Blockchain Jobs are Stealing Talent From Top Five Web 2.0 Technology Giants
Twitter user “Naval” pointed out a major shift that seems to be happening in the economy today in a post back in March – “Blockchains are now sucking in top-tier Silicon Valley tech talent faster than any boom since the Internet.” Despite the posting being eight months ago, the words still ring true.
More and more fintech executives are leaving their traditional roles in search of cryptocurrency success. While there are many from notable tech companies, CoinDesk recently determined seven individuals from the five giants of Web 2.0 – Facebook, Amazon, Apple, Netflix, and Google.
Blockchains are now sucking in top-tier Silicon Valley tech talent faster than any boom since the Internet.
— Naval (@naval) March 6, 2018
As CoinDesk writes, “Each of the people on this list turned their back on the secure life at a tech giant, the most powerful companies in today’s economy, to take a chance on a new sector built on money native to the internet and decentralized data structures.” Those seven individuals are:
- Kahina van Dyke
- Evgeny Kuzyakov
- Leo Chen
- Alok Kothari
- Ryan Lechner
- Alex Feinberg
- Chandan Lodha
Read on below to find out a little more about these endeavors.
Kahina Van Dyke
Kahina van Dyke was originally employed by Facebook, and she is now working as the senior vice president at Ripple, running the business and corporate development scene. The majority of her resume, even beyond Facebook, has been centered around payments, including her work with Menlo Park, MasterCard, and Citibank.
Her transition was made in June. When she posted on Ripple’s official blog, she explained by saying,
“There is a reason you have only a handful of major money transfer operators in the world today. Without question, cross-border transactions is one of the most complex and multifaceted problem in payments.”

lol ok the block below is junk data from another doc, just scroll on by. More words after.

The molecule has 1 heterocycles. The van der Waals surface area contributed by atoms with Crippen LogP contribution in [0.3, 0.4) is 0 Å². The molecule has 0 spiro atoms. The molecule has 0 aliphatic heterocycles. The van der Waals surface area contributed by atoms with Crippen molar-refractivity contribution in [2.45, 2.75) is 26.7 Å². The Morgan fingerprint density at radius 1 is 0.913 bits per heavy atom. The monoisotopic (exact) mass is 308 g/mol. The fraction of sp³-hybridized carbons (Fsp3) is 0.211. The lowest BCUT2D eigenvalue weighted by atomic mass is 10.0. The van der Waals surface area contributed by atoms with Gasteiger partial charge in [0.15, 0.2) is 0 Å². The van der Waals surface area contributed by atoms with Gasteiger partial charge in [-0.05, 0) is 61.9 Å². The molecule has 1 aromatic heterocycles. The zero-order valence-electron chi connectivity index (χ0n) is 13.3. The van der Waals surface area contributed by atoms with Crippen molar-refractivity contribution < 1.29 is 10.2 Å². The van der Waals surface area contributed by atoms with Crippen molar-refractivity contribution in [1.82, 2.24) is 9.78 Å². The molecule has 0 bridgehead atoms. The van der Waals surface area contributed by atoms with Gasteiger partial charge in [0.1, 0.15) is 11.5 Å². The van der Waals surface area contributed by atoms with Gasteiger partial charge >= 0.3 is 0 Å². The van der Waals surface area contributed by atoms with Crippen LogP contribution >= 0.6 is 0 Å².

She believes in Ripple’s technology and strategy around making cross-border payments easier.
Evgeny Kuzyakov is another former Facebook staffer, though he also spent some time at Google as well. Presently, he is working at Near Protocol as a software engineer, helping them with their efforts to make blockchain a viable option for low-end devices with the use of sharding. In his departure from Facebook, he was working on compressing 360-degree videos and VR technology.
He said, “I’ve worked on backend infrastructure at Google, so I know how to build distributed systems. I understand security and privacy of large-scale projects to make sure users are in the best interest of the overall system.”
Thus far, Ethereum has proven to be too complicated to work under, while other technologies are too new. Kuzyakov added,
“My industry experience helps understand such issues and hopefully would help avoid them when we design our system”
Leo Chen only recently left Amazon Web Services, opting to start his own consensus platform called harmony.
Chen told CoinDesk that he may have chosen to make this move sooner, if he had not missed a proposal from founder Stephen Tse as a result of deleting the Facebook app from his phone. He commented,